Excluded from 'Out of Many One People'

Published: Thursday | August 13, 2009



Devon Dick

OUR MOTTO 'Out of Many One People' speaks to different races, classes and creeds: living, working, praying and playing together in tolerance and harmony. Our motto was ahead of its time of the 21st century in which it is now fashionable to advocate for multiracialism and tolerance of differing perspectives.

Jamaica has had a long history of tolerance; hence Jews, in fleeing persecution in Europe in the nineteenth century, found refugee in Jamaica. Also in the nineteenth century, Jews held positions within our legislature; and James Phillippo, famed English Baptist missionary, had Jewish children in his school in Spanish Town, St Catherine. And our national heroes, Sam Sharpe, Paul Bogle and George William Gordon desired a mutually beneficial and respectful working relationship with their oppressors.

Therefore, it was not surprising that in 1962, our motto reflected Jamaica's commitment to diversity and inclusiveness. However, unfortunately, there are signs that we have moved away from such noble ideals and persons are being excluded.

This was clearly articulated last Sunday by the Rev Garnett Roper, pastor of the Portmore Missionary Church and president of the Jamaica Theological Seminary in a sermon on Radio Jamaica during the programme 'Grace Hour'. Roper, using the story of the demoniac, likened the man to persons who suffer from mental illness due to depression, delusion or having a divided personality.

Ridiculed and abused

Often these persons are excluded from mainstream society and are banished to live in cemeteries with the dead. These persons are often ridiculed and abused. Family members are often ashamed to own them. Society treats them with scant regard. These persons need to be reintegrated into our society and made to be part of the 'Out Of Many One People'.

On that same Sunday, I was a member of the deacon George Gillings team that visited the Fort Augusta Adult Correctional Centre for Females. Gillings, who moderates the Richmond Vale Circuit of Baptist Churches in St Thomas, affirmed the ladies in confinement as the best singers of gospel music. And based on what I heard, it would be a brave man who would challenge his assertion. It was gratifying to hear members of the Gillings team acknowledge them as ladies and sisters. Their ministry is a way of making the ladies feel a part of the human race and Jamaican society. And citizens need to recognise that when they contribute to the rehabilitation of inmates of correctional centers they are affirming the motto.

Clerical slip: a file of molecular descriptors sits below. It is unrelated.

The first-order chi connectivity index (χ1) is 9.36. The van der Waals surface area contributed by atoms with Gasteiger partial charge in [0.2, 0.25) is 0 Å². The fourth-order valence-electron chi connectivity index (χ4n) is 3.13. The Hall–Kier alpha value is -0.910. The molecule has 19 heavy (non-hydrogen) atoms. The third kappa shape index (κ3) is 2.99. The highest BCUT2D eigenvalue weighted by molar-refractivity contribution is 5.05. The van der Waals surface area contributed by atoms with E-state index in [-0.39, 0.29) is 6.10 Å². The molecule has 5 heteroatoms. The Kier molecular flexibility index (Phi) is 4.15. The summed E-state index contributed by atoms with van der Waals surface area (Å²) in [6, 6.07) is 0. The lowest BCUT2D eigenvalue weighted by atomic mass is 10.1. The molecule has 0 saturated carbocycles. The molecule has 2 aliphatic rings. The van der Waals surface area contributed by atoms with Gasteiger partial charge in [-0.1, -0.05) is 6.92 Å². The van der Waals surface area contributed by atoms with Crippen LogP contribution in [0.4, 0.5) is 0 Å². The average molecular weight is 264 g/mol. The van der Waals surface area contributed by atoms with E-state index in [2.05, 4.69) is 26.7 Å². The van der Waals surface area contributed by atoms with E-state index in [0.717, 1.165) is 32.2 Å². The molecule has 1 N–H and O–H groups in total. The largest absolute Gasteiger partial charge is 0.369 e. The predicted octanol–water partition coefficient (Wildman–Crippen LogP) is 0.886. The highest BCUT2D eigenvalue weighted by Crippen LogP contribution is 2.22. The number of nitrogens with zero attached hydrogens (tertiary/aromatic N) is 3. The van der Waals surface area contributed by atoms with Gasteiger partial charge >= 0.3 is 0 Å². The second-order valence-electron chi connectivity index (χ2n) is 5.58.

And we must hail Eunice Kennedy Shriver, sister of late American President John F Kennedy, whose vision founded the Special Olympics movement. Shriver, who passed away on Tuesday, believed that persons with challenges whether mental or physical had the right to be on the playing field and to have a job and education and be anybody's neighbour. She, too, was inclusive; no wonder her family supported Barack Obama in the last USA presidential elections. We must hail churches and civil society which continue to work with and among the excluded and marginalised.

We have just finished celebrating our Independence and we need to ensure that the celebrations reflect our diversity. As I watched the Grand Gala, I was overjoyed that Eric Donaldson, multiple festival song winner, was included in the programme to sing the classics, 'O Cheery O Baby' and "This is the land of my Birth'. Donaldson, an icon of the 1970s is not the same singer, but he was effective. We ought not to discard the 'oldies' but make them part of 'Out of Many One People"

Let us recommit to 'Out of Many One People" and include minorities, all persons who suffer from mental illness, the elderly, the wayward, the weak and those who are challenged mentally and physically.

Devon Dick is pastor of the Boulevard Baptist Church and author of Rebellion to Riot: The Church in Nation Building. Feedback may be sent to columns@gleanerjm.com.